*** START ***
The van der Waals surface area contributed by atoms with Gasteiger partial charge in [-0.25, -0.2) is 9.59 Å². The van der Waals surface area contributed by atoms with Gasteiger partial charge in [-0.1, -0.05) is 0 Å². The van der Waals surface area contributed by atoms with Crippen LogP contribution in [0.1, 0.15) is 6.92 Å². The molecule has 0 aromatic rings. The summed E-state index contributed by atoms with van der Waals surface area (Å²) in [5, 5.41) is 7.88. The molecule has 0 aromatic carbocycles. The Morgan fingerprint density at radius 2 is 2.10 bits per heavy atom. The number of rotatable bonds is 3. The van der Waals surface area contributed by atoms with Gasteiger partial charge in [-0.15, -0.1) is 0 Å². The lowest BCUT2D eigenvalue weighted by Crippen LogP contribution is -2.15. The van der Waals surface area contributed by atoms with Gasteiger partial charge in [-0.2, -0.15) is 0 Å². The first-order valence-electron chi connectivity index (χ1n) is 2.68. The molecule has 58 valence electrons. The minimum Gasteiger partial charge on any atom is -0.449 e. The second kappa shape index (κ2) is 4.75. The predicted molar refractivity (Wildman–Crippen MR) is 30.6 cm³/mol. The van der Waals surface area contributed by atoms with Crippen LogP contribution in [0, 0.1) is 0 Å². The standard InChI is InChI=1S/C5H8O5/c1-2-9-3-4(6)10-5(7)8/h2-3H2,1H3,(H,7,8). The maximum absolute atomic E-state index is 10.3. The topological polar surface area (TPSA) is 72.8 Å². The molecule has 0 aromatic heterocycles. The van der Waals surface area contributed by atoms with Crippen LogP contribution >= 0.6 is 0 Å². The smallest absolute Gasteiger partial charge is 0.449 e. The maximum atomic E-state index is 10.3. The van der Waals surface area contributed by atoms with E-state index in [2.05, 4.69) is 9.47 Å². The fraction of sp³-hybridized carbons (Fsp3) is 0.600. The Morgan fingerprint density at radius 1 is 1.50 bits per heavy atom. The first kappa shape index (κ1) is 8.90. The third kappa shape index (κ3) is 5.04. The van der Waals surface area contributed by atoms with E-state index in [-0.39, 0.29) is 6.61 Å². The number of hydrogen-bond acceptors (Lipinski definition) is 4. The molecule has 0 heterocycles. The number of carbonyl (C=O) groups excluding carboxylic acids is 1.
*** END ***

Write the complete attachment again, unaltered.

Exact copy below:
The van der Waals surface area contributed by atoms with Gasteiger partial charge in [-0.25, -0.2) is 9.59 Å². The van der Waals surface area contributed by atoms with Gasteiger partial charge in [-0.1, -0.05) is 0 Å². The van der Waals surface area contributed by atoms with Crippen LogP contribution in [0.1, 0.15) is 6.92 Å². The molecule has 0 aromatic rings. The summed E-state index contributed by atoms with van der Waals surface area (Å²) in [5, 5.41) is 7.88. The molecule has 0 aromatic carbocycles. The Morgan fingerprint density at radius 2 is 2.10 bits per heavy atom. The number of rotatable bonds is 3. The van der Waals surface area contributed by atoms with Gasteiger partial charge in [-0.15, -0.1) is 0 Å². The lowest BCUT2D eigenvalue weighted by Crippen LogP contribution is -2.15. The van der Waals surface area contributed by atoms with Gasteiger partial charge in [-0.2, -0.15) is 0 Å². The first-order valence-electron chi connectivity index (χ1n) is 2.68. The molecule has 58 valence electrons. The minimum Gasteiger partial charge on any atom is -0.449 e. The second kappa shape index (κ2) is 4.75. The predicted molar refractivity (Wildman–Crippen MR) is 30.6 cm³/mol. The van der Waals surface area contributed by atoms with Crippen LogP contribution in [0, 0.1) is 0 Å². The standard InChI is InChI=1S/C5H8O5/c1-2-9-3-4(6)10-5(7)8/h2-3H2,1H3,(H,7,8). The maximum absolute atomic E-state index is 10.3. The topological polar surface area (TPSA) is 72.8 Å². The molecule has 0 aromatic heterocycles. The van der Waals surface area contributed by atoms with Crippen LogP contribution >= 0.6 is 0 Å². The smallest absolute Gasteiger partial charge is 0.449 e. The maximum atomic E-state index is 10.3. The van der Waals surface area contributed by atoms with E-state index in [2.05, 4.69) is 9.47 Å². The fraction of sp³-hybridized carbons (Fsp3) is 0.600. The Morgan fingerprint density at radius 1 is 1.50 bits per heavy atom. The first kappa shape index (κ1) is 8.90. The third kappa shape index (κ3) is 5.04. The van der Waals surface area contributed by atoms with E-state index in [-0.39, 0.29) is 6.61 Å². The number of hydrogen-bond acceptors (Lipinski definition) is 4. The molecule has 0 heterocycles. The number of carbonyl (C=O) groups excluding carboxylic acids is 1.